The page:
The hundred junk food ads banned for breaking the advertising code

All eight Hundred teams wore KP Snacks logos on their shirts

An ad campaign by KP Snacks and The Hundred was banned for targeting junk food at children.

An email sent to an England and Wales Cricket Board (ECB) mailing list and a KP Instagram advert with the chance to win tickets were found to have breached the advertising watchdog’s code.

The ECB said it was “sorry” that an “error” meant the email was sent to under-16s.

The watchdog said insufficient care had been taken to ensure that Instagram advertising was not aimed at children.

Sponsorship of food brand KP Snacks of The Hundred, a tournament for children and families, was critical ahead of its inaugural season last year.

“We have told England and Wales Cricket Board Ltd and KP Snacks Ltd to take reasonable steps in the future to ensure that HFSS [foods high in fat, salt and sugar] the product advertisements were not directed at children by choice of media or the context in which they appeared,” the Advertising Standards Authority added.

The ASA received two complaints, from the Children’s Food Campaign and Food Active, and said there were violations in two items, but not in five other Instagram posts and one website.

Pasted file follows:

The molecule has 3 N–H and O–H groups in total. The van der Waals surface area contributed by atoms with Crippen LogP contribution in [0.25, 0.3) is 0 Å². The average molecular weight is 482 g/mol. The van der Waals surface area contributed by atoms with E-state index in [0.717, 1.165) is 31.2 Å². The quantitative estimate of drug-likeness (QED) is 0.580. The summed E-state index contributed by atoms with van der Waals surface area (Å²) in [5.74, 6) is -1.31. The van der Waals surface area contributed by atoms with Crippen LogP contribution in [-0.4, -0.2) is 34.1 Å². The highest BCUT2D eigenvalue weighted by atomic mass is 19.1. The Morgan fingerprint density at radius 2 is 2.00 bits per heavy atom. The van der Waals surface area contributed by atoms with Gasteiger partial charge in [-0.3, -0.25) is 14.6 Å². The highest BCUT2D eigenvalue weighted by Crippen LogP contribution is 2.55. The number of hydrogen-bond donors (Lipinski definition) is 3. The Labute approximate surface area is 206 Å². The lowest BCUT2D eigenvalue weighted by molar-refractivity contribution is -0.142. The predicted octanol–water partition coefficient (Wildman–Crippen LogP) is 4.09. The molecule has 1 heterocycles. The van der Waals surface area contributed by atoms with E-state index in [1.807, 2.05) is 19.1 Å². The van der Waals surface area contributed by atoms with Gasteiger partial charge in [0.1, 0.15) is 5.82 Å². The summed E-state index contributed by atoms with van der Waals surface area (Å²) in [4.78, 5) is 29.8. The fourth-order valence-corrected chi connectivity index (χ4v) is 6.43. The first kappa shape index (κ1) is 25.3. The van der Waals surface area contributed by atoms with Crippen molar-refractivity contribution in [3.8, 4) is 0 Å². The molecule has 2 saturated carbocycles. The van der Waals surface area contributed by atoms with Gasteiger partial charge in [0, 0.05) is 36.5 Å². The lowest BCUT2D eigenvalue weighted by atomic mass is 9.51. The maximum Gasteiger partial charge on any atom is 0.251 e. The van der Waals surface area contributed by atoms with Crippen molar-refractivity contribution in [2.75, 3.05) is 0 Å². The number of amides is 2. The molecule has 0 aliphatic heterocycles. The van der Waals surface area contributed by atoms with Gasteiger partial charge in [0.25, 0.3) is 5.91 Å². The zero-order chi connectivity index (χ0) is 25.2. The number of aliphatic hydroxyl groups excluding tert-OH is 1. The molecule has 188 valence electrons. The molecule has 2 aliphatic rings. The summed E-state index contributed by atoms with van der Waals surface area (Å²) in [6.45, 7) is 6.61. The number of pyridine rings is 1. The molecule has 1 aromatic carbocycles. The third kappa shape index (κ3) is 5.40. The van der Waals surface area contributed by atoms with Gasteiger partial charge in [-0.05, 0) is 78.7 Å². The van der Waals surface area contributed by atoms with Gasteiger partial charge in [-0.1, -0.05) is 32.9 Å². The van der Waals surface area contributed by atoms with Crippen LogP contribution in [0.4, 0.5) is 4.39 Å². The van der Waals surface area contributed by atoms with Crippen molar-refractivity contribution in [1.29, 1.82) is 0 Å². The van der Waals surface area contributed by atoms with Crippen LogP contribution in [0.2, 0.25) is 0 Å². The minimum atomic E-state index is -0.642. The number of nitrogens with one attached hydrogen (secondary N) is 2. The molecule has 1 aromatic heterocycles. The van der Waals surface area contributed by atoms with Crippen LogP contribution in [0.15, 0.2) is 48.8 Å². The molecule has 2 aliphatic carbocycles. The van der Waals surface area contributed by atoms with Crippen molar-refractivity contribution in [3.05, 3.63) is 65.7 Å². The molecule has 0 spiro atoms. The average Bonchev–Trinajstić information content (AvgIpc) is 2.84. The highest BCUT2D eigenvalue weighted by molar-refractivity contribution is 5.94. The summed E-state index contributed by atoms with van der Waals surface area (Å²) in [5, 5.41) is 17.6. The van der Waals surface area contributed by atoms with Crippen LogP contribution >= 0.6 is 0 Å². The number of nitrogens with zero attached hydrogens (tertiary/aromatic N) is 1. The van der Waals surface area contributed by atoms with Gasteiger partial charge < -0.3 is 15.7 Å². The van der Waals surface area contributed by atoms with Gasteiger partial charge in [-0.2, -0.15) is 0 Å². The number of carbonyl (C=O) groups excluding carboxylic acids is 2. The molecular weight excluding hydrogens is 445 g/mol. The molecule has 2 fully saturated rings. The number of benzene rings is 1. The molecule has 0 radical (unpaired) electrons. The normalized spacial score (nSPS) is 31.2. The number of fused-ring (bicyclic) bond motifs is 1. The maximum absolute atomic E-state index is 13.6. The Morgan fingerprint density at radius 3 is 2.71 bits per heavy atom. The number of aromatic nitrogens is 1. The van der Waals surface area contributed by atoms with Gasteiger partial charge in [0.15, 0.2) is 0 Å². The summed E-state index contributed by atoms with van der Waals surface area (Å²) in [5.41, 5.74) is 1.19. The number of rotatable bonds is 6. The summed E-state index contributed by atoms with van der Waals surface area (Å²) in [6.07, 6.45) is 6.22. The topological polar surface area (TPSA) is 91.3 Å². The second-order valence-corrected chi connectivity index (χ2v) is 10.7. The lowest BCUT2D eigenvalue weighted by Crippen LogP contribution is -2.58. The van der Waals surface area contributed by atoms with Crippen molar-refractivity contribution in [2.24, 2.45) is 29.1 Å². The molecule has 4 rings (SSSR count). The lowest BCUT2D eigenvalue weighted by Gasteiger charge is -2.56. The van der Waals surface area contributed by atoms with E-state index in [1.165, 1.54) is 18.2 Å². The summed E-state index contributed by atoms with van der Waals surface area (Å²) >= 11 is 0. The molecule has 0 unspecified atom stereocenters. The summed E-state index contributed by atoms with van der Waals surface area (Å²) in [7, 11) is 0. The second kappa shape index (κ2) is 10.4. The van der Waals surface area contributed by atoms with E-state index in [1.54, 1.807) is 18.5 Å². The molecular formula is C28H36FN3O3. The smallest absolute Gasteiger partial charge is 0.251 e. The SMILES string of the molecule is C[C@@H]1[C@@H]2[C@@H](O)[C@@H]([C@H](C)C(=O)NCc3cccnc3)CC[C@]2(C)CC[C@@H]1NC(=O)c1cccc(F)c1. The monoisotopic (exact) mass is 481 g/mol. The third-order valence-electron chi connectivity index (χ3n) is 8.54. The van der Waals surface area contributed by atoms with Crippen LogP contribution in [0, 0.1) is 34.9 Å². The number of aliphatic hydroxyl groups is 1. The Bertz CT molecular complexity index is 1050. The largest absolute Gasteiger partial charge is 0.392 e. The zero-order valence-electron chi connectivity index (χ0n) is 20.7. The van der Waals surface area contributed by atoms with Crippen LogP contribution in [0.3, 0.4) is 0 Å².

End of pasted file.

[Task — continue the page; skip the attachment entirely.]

The email banned by the ASA contained the brand logos of The Hundred and KP McCoys and carried the text “we have teamed up with McCoy’s, official team partner of the Manchester Originals, to offer you the opportunity to claim a free bat and ball to celebrate the Hundred”.

The announcement was sent to an ECB list of 29,276 ticket buyers and those who had opted in to receive ECB marketing, 326 of whom were under the age of 16.

“We are sorry that due to an internal error, an email promoting a giveaway of free cricket bats and balls has been sent to a number of under 16s as well as adults for which it was intended,” the ECB said.

“While the email contained the logo of one of our partners’ brands, applicants were not required or encouraged to purchase any products in order to apply for the bat and ball and the purpose of the contest was to ‘encourage more people to be active. We’re putting in place additional systems to make sure this doesn’t happen again.’

The post on the Instagram account of Butterkist UK, another KP Snacks brand, advertised popcorn with the caption “WIN tickets to attend a cricket match with Birmingham Phoenix in Birmingham this summer”.

The ASA said the ECB and KP Snacks had not taken enough steps to ensure they were not directed at children, as they had with other advertisements.

“At KP Snacks, we recognize that as a responsible food manufacturer, we have an important role to play in helping people make informed choices and enjoy our products responsibly,” KP Snacks said.

“Our partnership with The Hundred allows us to introduce the game to new audiences and the Everybody campaign is all about getting more people to get active.

“We welcome the ASA’s decision and will work closely with the ECB to take the recommendations into account.”

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